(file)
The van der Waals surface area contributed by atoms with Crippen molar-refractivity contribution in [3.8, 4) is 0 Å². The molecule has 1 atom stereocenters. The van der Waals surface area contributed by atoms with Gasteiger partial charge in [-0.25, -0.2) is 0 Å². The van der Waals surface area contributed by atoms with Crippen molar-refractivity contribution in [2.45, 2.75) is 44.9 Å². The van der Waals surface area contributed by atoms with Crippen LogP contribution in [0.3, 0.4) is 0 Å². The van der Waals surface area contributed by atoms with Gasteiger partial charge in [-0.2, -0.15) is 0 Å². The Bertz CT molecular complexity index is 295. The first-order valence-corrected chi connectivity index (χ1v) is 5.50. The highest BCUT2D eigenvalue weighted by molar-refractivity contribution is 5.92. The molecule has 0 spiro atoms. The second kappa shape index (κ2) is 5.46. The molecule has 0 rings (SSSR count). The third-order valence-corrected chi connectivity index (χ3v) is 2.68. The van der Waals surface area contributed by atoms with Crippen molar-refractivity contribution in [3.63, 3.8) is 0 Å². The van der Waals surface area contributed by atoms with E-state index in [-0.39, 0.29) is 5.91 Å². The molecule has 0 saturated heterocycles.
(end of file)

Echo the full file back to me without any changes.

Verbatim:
The van der Waals surface area contributed by atoms with Crippen molar-refractivity contribution in [3.8, 4) is 0 Å². The molecule has 1 atom stereocenters. The van der Waals surface area contributed by atoms with Gasteiger partial charge in [-0.25, -0.2) is 0 Å². The van der Waals surface area contributed by atoms with Crippen molar-refractivity contribution in [2.45, 2.75) is 44.9 Å². The van der Waals surface area contributed by atoms with Crippen LogP contribution in [0.3, 0.4) is 0 Å². The van der Waals surface area contributed by atoms with Gasteiger partial charge in [-0.2, -0.15) is 0 Å². The Bertz CT molecular complexity index is 295. The first-order valence-corrected chi connectivity index (χ1v) is 5.50. The highest BCUT2D eigenvalue weighted by molar-refractivity contribution is 5.92. The molecule has 0 spiro atoms. The second kappa shape index (κ2) is 5.46. The molecule has 0 rings (SSSR count). The third-order valence-corrected chi connectivity index (χ3v) is 2.68. The van der Waals surface area contributed by atoms with Crippen molar-refractivity contribution in [3.63, 3.8) is 0 Å². The van der Waals surface area contributed by atoms with E-state index in [-0.39, 0.29) is 5.91 Å². The molecule has 0 saturated heterocycles.